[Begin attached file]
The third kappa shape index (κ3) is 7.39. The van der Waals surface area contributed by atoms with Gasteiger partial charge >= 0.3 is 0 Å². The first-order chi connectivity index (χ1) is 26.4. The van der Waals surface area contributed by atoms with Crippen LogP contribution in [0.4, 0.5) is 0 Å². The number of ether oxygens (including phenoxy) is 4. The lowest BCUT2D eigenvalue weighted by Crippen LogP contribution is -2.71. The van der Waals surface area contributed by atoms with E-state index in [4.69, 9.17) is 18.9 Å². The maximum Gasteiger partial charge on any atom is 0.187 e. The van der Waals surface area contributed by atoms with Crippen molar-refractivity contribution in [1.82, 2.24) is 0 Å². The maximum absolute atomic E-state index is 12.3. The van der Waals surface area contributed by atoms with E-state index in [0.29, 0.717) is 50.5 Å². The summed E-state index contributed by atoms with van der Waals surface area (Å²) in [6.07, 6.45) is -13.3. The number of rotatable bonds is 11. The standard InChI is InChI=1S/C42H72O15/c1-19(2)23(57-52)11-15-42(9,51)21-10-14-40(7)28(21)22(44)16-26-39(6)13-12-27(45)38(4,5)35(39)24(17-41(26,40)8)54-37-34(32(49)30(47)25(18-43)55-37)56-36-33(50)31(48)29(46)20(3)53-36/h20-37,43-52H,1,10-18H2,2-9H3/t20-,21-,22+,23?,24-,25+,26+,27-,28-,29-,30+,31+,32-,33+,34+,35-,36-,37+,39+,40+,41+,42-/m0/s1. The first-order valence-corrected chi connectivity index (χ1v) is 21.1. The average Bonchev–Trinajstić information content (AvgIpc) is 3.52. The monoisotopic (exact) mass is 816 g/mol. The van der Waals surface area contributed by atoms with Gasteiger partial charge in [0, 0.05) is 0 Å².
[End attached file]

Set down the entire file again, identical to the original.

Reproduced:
The third kappa shape index (κ3) is 7.39. The van der Waals surface area contributed by atoms with Gasteiger partial charge >= 0.3 is 0 Å². The first-order chi connectivity index (χ1) is 26.4. The van der Waals surface area contributed by atoms with Crippen LogP contribution in [0.4, 0.5) is 0 Å². The number of ether oxygens (including phenoxy) is 4. The lowest BCUT2D eigenvalue weighted by Crippen LogP contribution is -2.71. The van der Waals surface area contributed by atoms with E-state index in [4.69, 9.17) is 18.9 Å². The maximum Gasteiger partial charge on any atom is 0.187 e. The van der Waals surface area contributed by atoms with Crippen molar-refractivity contribution in [1.82, 2.24) is 0 Å². The maximum absolute atomic E-state index is 12.3. The van der Waals surface area contributed by atoms with E-state index in [0.29, 0.717) is 50.5 Å². The summed E-state index contributed by atoms with van der Waals surface area (Å²) in [6.07, 6.45) is -13.3. The number of rotatable bonds is 11. The standard InChI is InChI=1S/C42H72O15/c1-19(2)23(57-52)11-15-42(9,51)21-10-14-40(7)28(21)22(44)16-26-39(6)13-12-27(45)38(4,5)35(39)24(17-41(26,40)8)54-37-34(32(49)30(47)25(18-43)55-37)56-36-33(50)31(48)29(46)20(3)53-36/h20-37,43-52H,1,10-18H2,2-9H3/t20-,21-,22+,23?,24-,25+,26+,27-,28-,29-,30+,31+,32-,33+,34+,35-,36-,37+,39+,40+,41+,42-/m0/s1. The first-order valence-corrected chi connectivity index (χ1v) is 21.1. The average Bonchev–Trinajstić information content (AvgIpc) is 3.52. The monoisotopic (exact) mass is 816 g/mol. The van der Waals surface area contributed by atoms with Gasteiger partial charge in [0, 0.05) is 0 Å².